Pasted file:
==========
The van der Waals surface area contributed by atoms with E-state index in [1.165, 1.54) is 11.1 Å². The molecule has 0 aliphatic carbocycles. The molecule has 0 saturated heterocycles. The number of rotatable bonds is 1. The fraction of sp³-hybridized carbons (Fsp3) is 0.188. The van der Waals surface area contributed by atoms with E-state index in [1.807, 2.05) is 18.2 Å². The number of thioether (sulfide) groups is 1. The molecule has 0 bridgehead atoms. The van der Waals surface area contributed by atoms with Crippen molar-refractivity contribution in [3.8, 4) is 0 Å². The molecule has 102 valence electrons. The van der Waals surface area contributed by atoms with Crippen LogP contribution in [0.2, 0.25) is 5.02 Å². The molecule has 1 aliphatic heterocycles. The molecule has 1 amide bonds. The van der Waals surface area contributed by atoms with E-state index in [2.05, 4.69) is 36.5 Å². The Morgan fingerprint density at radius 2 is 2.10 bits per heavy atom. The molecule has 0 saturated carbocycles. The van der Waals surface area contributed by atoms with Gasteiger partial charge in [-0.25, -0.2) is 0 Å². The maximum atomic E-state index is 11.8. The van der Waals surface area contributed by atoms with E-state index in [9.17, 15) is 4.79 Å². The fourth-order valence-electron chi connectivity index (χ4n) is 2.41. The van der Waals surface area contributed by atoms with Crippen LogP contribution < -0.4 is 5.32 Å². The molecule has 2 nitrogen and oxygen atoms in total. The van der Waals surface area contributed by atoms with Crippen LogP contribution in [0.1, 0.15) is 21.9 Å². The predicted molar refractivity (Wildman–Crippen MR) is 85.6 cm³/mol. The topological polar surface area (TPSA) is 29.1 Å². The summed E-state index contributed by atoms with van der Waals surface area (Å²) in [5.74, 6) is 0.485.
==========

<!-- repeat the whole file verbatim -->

The van der Waals surface area contributed by atoms with E-state index in [1.165, 1.54) is 11.1 Å². The molecule has 0 aliphatic carbocycles. The molecule has 0 saturated heterocycles. The number of rotatable bonds is 1. The fraction of sp³-hybridized carbons (Fsp3) is 0.188. The van der Waals surface area contributed by atoms with E-state index in [1.807, 2.05) is 18.2 Å². The number of thioether (sulfide) groups is 1. The molecule has 0 bridgehead atoms. The van der Waals surface area contributed by atoms with Crippen molar-refractivity contribution in [3.8, 4) is 0 Å². The molecule has 102 valence electrons. The van der Waals surface area contributed by atoms with Crippen LogP contribution in [0.2, 0.25) is 5.02 Å². The molecule has 1 aliphatic heterocycles. The molecule has 1 amide bonds. The van der Waals surface area contributed by atoms with E-state index in [2.05, 4.69) is 36.5 Å². The Morgan fingerprint density at radius 2 is 2.10 bits per heavy atom. The molecule has 0 saturated carbocycles. The van der Waals surface area contributed by atoms with Gasteiger partial charge in [-0.25, -0.2) is 0 Å². The maximum atomic E-state index is 11.8. The van der Waals surface area contributed by atoms with E-state index in [9.17, 15) is 4.79 Å². The fourth-order valence-electron chi connectivity index (χ4n) is 2.41. The van der Waals surface area contributed by atoms with Crippen LogP contribution < -0.4 is 5.32 Å². The molecule has 2 nitrogen and oxygen atoms in total. The van der Waals surface area contributed by atoms with Crippen LogP contribution in [0.1, 0.15) is 21.9 Å². The predicted molar refractivity (Wildman–Crippen MR) is 85.6 cm³/mol. The topological polar surface area (TPSA) is 29.1 Å². The summed E-state index contributed by atoms with van der Waals surface area (Å²) in [5.74, 6) is 0.485.